CBP affinity tag is a useful tag in protein study which can be added to the N or C terminus of proteins of interest through DNA recombinant technology. The tag is derived from muscle myosin light-chain kinase. The tag comprises 26 amino acid residues with the molecular weight of 4 kDa and sequence of KRRWKKNFIAVSAANRFKKISSSGAL. And the relatively small size of CBP (4 kDa) makes it ideal for purifying delicate proteins under mild conditions. CBP tag has the relatively high affinity for calmodulin (CaM). C The tag binds to a calmodulin resin and the proteins can be eluted with a neutral buffer containing low concentrations of EGTA, a calcium chelator. CBP Tag antibody is a useful tool in analysis of CBP-tagged proteins.
CUSABIO CBP Tag Antibodies show:
2. Epitope Tags
These tags are typically smaller than affinity tags and are readily recognized by antibodies. Due to their relatively small size, they have extremely little or no effect on the structure of the resulting fusion protein. Epitope tags are ideal for several downstream applications which include western blotting, co-immunoprecipitation and immunofluorescence experiments. Some of the most popular epitope tags include the following:
2.1 Flag Tag
The Flag tag, a popular short peptide tag (DYKDDDDK), can be fused to the C- terminus or N-terminus of the protein. The system is used in recombinant DNA technology and can be used for affinity chromatography and for isolating protein complexes with multiple subunits and can also be used with other affinity tags.
Since the FLAG tag is more hydrophilic as compared to other tags in its class so they do not denature or inactivate the proteins to which they are attached. For this reason, it is now widely used in a variety of cell types, including bacterial, yeast and mammalian cells. Etc., the corresponding Flag tag antibodies are also widely used. The Flag tag can be removed by the addition of enterokinase, which specifically recognizes the 5 amino acid residues at the C-terminus of the peptide sequence. Flag antibodies can be used to detect and express the expression of Flag-tagged fusion proteins, intracellular localization, and to purify, qualitatively or quantitatively detect Flag fusion-expressed proteins.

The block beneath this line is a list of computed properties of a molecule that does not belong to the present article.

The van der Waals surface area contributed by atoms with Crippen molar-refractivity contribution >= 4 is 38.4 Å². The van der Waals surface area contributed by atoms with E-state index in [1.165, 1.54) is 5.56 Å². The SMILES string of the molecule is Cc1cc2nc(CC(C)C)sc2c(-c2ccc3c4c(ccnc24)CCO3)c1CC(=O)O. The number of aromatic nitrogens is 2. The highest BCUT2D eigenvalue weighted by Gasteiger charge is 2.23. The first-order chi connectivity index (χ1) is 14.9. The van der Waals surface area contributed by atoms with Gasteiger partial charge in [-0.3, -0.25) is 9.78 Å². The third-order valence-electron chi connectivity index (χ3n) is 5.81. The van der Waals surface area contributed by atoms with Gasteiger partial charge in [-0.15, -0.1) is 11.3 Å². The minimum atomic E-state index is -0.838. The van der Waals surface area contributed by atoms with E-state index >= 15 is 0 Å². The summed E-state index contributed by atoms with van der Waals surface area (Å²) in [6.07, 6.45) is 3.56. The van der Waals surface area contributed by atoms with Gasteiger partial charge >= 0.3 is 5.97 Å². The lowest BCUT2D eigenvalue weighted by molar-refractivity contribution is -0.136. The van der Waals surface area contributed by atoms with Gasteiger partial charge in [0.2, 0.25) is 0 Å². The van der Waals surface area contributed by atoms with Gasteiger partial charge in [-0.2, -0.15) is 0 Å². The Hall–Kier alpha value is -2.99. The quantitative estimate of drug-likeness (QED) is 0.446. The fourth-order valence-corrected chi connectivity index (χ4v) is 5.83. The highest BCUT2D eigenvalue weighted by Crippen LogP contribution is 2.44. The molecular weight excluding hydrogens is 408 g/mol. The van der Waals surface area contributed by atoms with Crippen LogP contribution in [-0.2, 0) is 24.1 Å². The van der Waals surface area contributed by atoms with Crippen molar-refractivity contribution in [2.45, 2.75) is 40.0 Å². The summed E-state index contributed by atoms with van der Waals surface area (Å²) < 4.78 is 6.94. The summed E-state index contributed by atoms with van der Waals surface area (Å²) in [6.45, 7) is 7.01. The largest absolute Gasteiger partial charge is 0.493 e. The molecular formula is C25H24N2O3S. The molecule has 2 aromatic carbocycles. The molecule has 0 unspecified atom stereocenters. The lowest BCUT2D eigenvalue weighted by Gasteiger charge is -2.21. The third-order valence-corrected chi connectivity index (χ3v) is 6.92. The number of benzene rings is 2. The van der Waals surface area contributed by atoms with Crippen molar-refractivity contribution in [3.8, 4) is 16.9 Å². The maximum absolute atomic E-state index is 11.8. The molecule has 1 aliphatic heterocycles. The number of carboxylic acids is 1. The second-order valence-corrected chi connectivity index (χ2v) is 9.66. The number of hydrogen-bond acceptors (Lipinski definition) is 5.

CUSABIO Flag Tag Antibodies show:
2.2 Myc Tag
Like the Flag tag, the Myc tag is a popular short peptide tag (EQKLISEEDL) derived from the c-myc gene product and recognized by numerous commercial antibodies. This tag can be added to the C- or N-terminus by recombinant DNA technology and can be used for affinity chromatography and for isolating protein complexes with multiple subunits. Moreover, it also can be used to detect the expression of recombinant proteins in bacteria, yeast, insect cells and mammalian cells.
The well-characterized Myc tag provides a reliable method for the detection and purification of tagged target proteins without a protein-specific antibody or probe. It has been successfully applied in WB hybridization technology, immunoprecipitation (IP) and flow cytometry. Myc recombinant protein can be affinity-purified by coupling Myc-tagged antibody to divinylsulfone-activated agarose, but the low pH elution condition of Myc recombinant protein tends to reduce protein viability, so Myc tag system is widely used in detection. But rarely used for purification.